Featuring Denver Cab Driver Brendan Murphy, a.k.a. "Murph"Read More....
Gary Reilly highlighted on National Public Radio's weekend edition with Scott Simon
December 2015: Pick Up at Union Station "... a rattling good yarn."
December 2014: The Asphalt Warrior Series... "Huge Fun."
Stories of one young man's search for his place within the ranks and his place in the world.Read More....
"Honest and artfully told ... highly recommended."
~ Tim Bazzett, author of the Cold War memoir, SOLDIER BOY: AT PLAY IN THE ASA
" 'What good are MPs?' Gary Reilly's Private Palmer wonders. Like Michael Casey's Obscenities, The Detachment answers by following one military policeman across his absurd tour of duty in Vietnam. The character trajectory and treatment are classic as so is The Detachment."
~Stewart O'Nan, author of The Names of the Dead; editor of The Vietnam Reader
"When a novel like The Detachment sensibly illuminates every process of a vast crazy enterprise, such as the war in Vietnam, it is invariably -- and appropriately -- compared to the masterpiece Catch 22. Gary Reilly has measured every action through soldier Palmer's time in the service, every duty, in prose which is clean and careful and he brings us scene by scene the aggregate of one man's experience. It's a powerful and convincing book, Catch 23 or 24, vivid, considered, and real."
~ Ron Carlson, author of Return to Oakpine and Five Skies
"There has never been a war novel quite like this, a minute-by-minute, stream-of-consciousness, unerring accurate portrait of army life."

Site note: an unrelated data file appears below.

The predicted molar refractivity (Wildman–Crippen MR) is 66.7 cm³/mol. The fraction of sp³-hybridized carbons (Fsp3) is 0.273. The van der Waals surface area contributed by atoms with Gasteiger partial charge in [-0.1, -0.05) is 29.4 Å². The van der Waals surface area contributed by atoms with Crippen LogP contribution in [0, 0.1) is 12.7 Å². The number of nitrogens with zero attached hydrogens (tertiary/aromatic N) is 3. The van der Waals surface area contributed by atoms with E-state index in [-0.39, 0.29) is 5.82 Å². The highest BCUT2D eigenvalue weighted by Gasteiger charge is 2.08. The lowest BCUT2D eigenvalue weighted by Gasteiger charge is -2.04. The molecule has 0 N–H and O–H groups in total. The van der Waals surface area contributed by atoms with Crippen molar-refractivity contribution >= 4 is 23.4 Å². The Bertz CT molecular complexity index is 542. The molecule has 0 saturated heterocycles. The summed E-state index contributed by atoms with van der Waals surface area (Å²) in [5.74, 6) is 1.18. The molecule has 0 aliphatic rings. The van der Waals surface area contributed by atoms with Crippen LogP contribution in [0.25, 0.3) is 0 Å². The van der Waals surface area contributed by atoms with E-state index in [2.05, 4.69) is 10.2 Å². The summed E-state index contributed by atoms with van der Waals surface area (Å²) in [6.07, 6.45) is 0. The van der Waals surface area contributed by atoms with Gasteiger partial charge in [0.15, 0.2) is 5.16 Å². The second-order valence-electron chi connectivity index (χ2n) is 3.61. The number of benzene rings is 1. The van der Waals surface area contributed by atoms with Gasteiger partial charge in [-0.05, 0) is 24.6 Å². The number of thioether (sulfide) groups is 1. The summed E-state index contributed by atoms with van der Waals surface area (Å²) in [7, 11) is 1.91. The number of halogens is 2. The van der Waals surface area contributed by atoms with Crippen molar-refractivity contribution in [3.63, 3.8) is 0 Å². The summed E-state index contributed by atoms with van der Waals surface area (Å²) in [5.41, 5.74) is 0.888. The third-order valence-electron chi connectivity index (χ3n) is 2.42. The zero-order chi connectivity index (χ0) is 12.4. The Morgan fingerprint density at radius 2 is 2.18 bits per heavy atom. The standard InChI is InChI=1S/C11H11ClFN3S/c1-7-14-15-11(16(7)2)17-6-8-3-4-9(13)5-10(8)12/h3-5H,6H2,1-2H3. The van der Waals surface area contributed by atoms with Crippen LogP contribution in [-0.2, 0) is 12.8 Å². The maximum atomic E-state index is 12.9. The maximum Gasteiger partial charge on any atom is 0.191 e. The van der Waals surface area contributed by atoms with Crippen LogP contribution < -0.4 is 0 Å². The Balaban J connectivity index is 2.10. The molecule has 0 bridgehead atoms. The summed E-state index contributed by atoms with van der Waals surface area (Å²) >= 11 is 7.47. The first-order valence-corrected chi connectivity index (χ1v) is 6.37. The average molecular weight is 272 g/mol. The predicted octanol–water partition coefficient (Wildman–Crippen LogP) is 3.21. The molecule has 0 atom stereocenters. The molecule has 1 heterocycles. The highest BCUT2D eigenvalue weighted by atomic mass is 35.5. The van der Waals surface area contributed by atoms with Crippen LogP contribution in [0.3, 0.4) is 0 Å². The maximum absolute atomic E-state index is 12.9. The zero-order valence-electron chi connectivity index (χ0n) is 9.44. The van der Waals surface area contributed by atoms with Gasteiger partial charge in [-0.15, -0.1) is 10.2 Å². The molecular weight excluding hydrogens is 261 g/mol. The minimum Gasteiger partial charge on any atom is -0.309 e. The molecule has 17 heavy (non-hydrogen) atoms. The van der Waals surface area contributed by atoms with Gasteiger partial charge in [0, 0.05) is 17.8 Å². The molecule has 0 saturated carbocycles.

~ John Mort, author of Solider in Paradise and DONT MEAN NOTHIN, Vietnam War Stories
"Gary Reilly is the G.I. Charles Bukowski."
~ Fred Hafaele, author of Rebuilding the Indian
The long, second novel of Reilly’s Vietnam trilogy takes a dark turn, though the innocence of Private Palmer from The Enlisted Men’s Club sometimes feebly glows. After he is assigned to an MP detachment in Vietnam, Palmer’s fledgling talents as a goldbrick come to fruition. Read the John Mort’s full review of The Detachment on […]Read Post
With The Enlisted Men’s Club, published in 2014, Running Meter launched Reilly’s Vietnam trilogy, which introduces the self-absorbed Private Palmer, formerly a slacker civilian who works hard to become a slacker MP at the Presidio as he awaits his orders for Vietnam. Palmer is a practiced, lonely drinker clearly on his way to alcoholism, and […]Read Post
Unlike Reilly, whose pomp and bluster create chaos, Murph is a go-with-the-flow philosopher (comparisons to The Dude in The Big Lebowski seem somewhat inevitable), a man who wants to avoid people and will do almost anything to avoid confrontation, but whose internal monologue makes him a fascinating companion. Every few pages readers will find an […]Read Post